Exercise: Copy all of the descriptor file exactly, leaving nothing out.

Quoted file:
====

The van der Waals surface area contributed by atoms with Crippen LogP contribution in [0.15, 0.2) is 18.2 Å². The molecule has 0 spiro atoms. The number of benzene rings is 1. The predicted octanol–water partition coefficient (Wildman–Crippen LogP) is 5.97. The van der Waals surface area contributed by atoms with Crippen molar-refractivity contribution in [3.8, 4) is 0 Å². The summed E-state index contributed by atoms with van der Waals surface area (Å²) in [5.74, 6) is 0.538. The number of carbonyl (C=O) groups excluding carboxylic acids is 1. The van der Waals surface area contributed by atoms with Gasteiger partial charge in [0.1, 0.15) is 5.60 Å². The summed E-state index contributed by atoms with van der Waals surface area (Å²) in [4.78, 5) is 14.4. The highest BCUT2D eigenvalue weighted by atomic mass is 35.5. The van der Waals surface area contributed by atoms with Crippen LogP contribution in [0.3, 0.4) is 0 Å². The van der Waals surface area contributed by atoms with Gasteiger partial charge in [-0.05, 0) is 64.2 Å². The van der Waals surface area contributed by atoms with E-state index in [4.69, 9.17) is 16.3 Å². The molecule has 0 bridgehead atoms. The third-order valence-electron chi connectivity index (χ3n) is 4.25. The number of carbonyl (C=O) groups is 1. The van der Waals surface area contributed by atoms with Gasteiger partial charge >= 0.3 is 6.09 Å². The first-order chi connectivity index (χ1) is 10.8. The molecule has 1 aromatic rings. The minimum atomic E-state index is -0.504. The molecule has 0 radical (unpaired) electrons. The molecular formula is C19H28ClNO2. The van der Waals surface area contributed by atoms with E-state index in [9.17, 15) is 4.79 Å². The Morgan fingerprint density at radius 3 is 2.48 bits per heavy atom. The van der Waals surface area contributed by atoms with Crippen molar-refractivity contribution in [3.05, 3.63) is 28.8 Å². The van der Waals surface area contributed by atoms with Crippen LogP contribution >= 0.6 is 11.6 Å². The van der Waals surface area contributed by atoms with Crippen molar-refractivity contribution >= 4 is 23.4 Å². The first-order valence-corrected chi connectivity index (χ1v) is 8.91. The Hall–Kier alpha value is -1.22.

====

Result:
The van der Waals surface area contributed by atoms with Crippen LogP contribution in [0.15, 0.2) is 18.2 Å². The molecule has 0 spiro atoms. The number of benzene rings is 1. The predicted octanol–water partition coefficient (Wildman–Crippen LogP) is 5.97. The van der Waals surface area contributed by atoms with Crippen molar-refractivity contribution in [3.8, 4) is 0 Å². The summed E-state index contributed by atoms with van der Waals surface area (Å²) in [5.74, 6) is 0.538. The number of carbonyl (C=O) groups excluding carboxylic acids is 1. The van der Waals surface area contributed by atoms with Gasteiger partial charge in [0.1, 0.15) is 5.60 Å². The summed E-state index contributed by atoms with van der Waals surface area (Å²) in [4.78, 5) is 14.4. The highest BCUT2D eigenvalue weighted by atomic mass is 35.5. The van der Waals surface area contributed by atoms with Crippen LogP contribution in [0.3, 0.4) is 0 Å². The van der Waals surface area contributed by atoms with Gasteiger partial charge in [-0.05, 0) is 64.2 Å². The van der Waals surface area contributed by atoms with E-state index in [4.69, 9.17) is 16.3 Å². The molecule has 0 bridgehead atoms. The third-order valence-electron chi connectivity index (χ3n) is 4.25. The number of carbonyl (C=O) groups is 1. The van der Waals surface area contributed by atoms with Gasteiger partial charge >= 0.3 is 6.09 Å². The first-order chi connectivity index (χ1) is 10.8. The molecule has 1 aromatic rings. The minimum atomic E-state index is -0.504. The molecule has 0 radical (unpaired) electrons. The molecular formula is C19H28ClNO2. The van der Waals surface area contributed by atoms with E-state index in [9.17, 15) is 4.79 Å². The Morgan fingerprint density at radius 3 is 2.48 bits per heavy atom. The van der Waals surface area contributed by atoms with Crippen molar-refractivity contribution in [3.05, 3.63) is 28.8 Å². The van der Waals surface area contributed by atoms with Crippen LogP contribution >= 0.6 is 11.6 Å². The van der Waals surface area contributed by atoms with Crippen molar-refractivity contribution >= 4 is 23.4 Å². The first-order valence-corrected chi connectivity index (χ1v) is 8.91. The Hall–Kier alpha value is -1.22.